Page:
Biologic therapy for psoriasis – protein-based infusions to suppress inflammation – was associated with a significant reduction in high-risk plaque in heart arteries, over one year, according to new research published in Circulation: Cardiovascular Imaging, an American Heart Association journal.
The positive association between biologic therapy and a decrease in high-risk plaque in heart arteries was significant after adjusting for cardiovascular risk factors and psoriasis severity.
Chronic inflammation in people with psoriasis is associated with a higher risk of developing coronary artery disease. Biologic therapy medications are proteins that are given by injection or infusion and suppress the inflammation process by blocking the action of cytokines, which are proteins that promote systemic inflammation.
Psoriasis Linked to Development of Plaque
Previous research has shown a clear link between psoriasis and the development of high-risk coronary plaque. This study provides characterization of a lipid-rich necrotic core, a dangerous type of coronary plaque made up of dead cells and cell debris that is prone to rupture. Ruptured plaque can lead to a heart attack or stroke, a media release from the American Heart Association explains.
“Having inflamed plaque that is prone to rupture increases the risk of heart attack five-fold within ten years.
“This is the first time an imaging study in humans has shown what 1 year of ongoing, untreated inflammation can do to arteries of the heart and that we can reverse this damage. Untreated inflammation is dangerous. You are just waiting for a heart attack or stroke to happen.”
— Nehal N. Mehta, MD, MSCE, FAHA, study senior author, a Lasker Senior Investigator and chief of the Lab of Inflammation and Cardiometabolic Diseases at the National Heart, Lung, and Blood Institute at the National Institutes of Health in Bethesda, Maryland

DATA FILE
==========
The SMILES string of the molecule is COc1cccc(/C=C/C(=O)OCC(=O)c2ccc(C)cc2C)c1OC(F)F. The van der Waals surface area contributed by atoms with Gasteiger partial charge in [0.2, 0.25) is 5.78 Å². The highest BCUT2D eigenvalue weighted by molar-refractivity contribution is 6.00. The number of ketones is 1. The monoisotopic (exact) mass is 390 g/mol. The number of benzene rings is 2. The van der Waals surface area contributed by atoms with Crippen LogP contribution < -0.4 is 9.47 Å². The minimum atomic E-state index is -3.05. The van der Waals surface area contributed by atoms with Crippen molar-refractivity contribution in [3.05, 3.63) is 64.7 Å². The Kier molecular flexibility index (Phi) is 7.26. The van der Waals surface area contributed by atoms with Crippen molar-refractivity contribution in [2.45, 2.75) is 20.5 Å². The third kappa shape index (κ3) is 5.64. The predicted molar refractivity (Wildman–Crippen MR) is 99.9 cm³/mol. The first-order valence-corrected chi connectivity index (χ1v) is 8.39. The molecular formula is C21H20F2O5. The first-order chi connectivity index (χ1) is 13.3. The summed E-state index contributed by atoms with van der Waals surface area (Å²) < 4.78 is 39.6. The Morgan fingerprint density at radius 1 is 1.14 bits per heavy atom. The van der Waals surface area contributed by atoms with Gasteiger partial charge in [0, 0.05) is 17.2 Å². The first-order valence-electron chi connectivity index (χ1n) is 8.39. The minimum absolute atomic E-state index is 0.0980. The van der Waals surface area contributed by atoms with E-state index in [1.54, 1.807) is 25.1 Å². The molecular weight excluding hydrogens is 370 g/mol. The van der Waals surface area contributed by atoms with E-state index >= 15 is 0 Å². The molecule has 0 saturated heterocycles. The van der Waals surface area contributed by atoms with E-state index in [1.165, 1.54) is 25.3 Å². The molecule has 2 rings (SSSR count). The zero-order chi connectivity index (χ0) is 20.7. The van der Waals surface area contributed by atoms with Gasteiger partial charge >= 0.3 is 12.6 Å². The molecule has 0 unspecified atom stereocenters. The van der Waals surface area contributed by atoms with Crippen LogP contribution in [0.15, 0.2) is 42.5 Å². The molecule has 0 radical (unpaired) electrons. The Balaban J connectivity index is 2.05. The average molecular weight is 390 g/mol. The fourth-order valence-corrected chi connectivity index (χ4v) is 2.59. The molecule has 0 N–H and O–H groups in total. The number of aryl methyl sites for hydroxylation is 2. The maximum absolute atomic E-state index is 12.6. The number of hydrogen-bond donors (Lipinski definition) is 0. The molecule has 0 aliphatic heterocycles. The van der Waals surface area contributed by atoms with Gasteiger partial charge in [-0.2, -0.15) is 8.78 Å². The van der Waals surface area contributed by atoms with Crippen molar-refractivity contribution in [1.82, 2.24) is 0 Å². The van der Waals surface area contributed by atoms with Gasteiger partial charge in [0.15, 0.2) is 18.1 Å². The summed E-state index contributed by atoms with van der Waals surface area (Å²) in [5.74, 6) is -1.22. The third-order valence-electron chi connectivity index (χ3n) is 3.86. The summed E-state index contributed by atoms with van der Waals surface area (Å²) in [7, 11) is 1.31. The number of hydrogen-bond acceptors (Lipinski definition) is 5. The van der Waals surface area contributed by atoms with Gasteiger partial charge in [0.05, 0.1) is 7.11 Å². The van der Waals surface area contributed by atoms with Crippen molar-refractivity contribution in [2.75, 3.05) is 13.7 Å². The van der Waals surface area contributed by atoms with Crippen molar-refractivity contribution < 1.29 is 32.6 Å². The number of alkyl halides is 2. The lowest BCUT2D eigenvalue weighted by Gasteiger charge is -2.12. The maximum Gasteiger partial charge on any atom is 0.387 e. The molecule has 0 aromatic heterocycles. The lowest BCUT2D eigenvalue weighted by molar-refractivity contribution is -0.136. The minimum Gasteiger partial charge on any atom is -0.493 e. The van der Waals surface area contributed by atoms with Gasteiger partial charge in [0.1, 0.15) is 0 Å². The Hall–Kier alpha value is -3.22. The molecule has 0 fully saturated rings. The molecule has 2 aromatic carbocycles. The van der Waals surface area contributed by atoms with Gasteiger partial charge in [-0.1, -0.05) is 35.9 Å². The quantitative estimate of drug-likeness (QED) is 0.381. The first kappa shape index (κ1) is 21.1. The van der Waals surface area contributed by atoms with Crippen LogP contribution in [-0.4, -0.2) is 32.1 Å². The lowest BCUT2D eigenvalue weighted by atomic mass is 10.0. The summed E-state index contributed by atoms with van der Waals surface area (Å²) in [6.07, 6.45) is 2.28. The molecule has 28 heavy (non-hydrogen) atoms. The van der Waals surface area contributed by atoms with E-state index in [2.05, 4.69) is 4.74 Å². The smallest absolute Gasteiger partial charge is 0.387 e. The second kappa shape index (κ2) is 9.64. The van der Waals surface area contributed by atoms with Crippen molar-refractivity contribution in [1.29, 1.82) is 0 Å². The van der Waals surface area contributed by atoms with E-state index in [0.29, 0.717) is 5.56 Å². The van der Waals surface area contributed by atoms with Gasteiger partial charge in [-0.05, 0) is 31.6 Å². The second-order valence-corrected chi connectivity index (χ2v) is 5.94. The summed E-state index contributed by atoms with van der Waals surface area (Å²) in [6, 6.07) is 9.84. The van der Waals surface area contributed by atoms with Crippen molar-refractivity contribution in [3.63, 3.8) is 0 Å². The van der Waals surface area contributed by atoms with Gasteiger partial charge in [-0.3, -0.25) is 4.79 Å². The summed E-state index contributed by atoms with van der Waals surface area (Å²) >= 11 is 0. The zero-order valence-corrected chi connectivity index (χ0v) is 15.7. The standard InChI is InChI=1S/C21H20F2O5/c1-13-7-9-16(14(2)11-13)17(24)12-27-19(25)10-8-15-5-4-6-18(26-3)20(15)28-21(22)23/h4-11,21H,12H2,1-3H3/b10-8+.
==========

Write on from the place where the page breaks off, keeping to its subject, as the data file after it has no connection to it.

The analysis involved 209 middle-aged patients (ages 37-62) with psoriasis who participated in the Psoriasis Atherosclerosis Cardiometabolic Initiative at the National Institutes of Health, an ongoing observational study. Of these participants, 124 received biologic therapy, and 85 were in the control group, treated only with topical creams and light therapy.
To measure the effects of biologic therapy on arteries of the heart, the researchers performed cardiac computed tomography (CT) scans on all study participants before they started therapy and 1 year later. The CT results between the two groups were then compared.
At the start of the study, participants with psoriasis had low cardiovascular risk by conventional cardiovascular risk scores, and severe psoriasis was associated with higher body mass index (BMI), high-sensitivity C-reactive protein (a measure of systemic inflammation) and higher levels of coronary artery plaque.
After 1 year of treatment, patients who received biologic therapy were compared to the control group. Researchers found the following, the release continues:
- Biologic therapy was associated with an 8% reduction in coronary plaque. In contrast, those in the control group experienced slightly increased coronary plaque progression.
- Even after adjusting for cardiovascular risk factors and psoriasis severity, patients treated with biologic therapy had reduced coronary plaque.
“There is approximately 6-8% reduction in coronary plaque following therapy with statins. Similarly, our treatment with biologic therapy reduced coronary plaque by the same amount after one year. These findings suggest that biologic therapy to treat psoriasis may be just as beneficial as statin therapy on heart arteries.”
— Nehal N. Mehta, MD, MSCE, FAHA
Treat Psoriasis and Heart Disease with One Therapy?
This study has implications for people with psoriasis and possibly for people with other chronic inflammatory conditions such as HIV, lupus and rheumatoid arthritis, who also have increased risk of heart disease.
“We have never before been able to show healing of an inflamed plaque like this in humans. Biologic therapy reduces systemic inflammation and immune activation, and it has a favorable impact on improving overall vascular health. Imagine if we can treat both psoriasis and coronary heart disease with one therapy — that is the question to be asked in future studies.”
— Nehal N. Mehta, MD, MSCE, FAHA
The study’s findings should be interpreted with caution because it was limited by a short follow-up period and a relatively small number of patients, the release cautions.
Larger, randomized controlled studies are needed to better understand how changes in coronary plaque may lead to a reduction in heart attacks and strokes in people with psoriasis.
[Source(s): American Heart Association, Science Daily]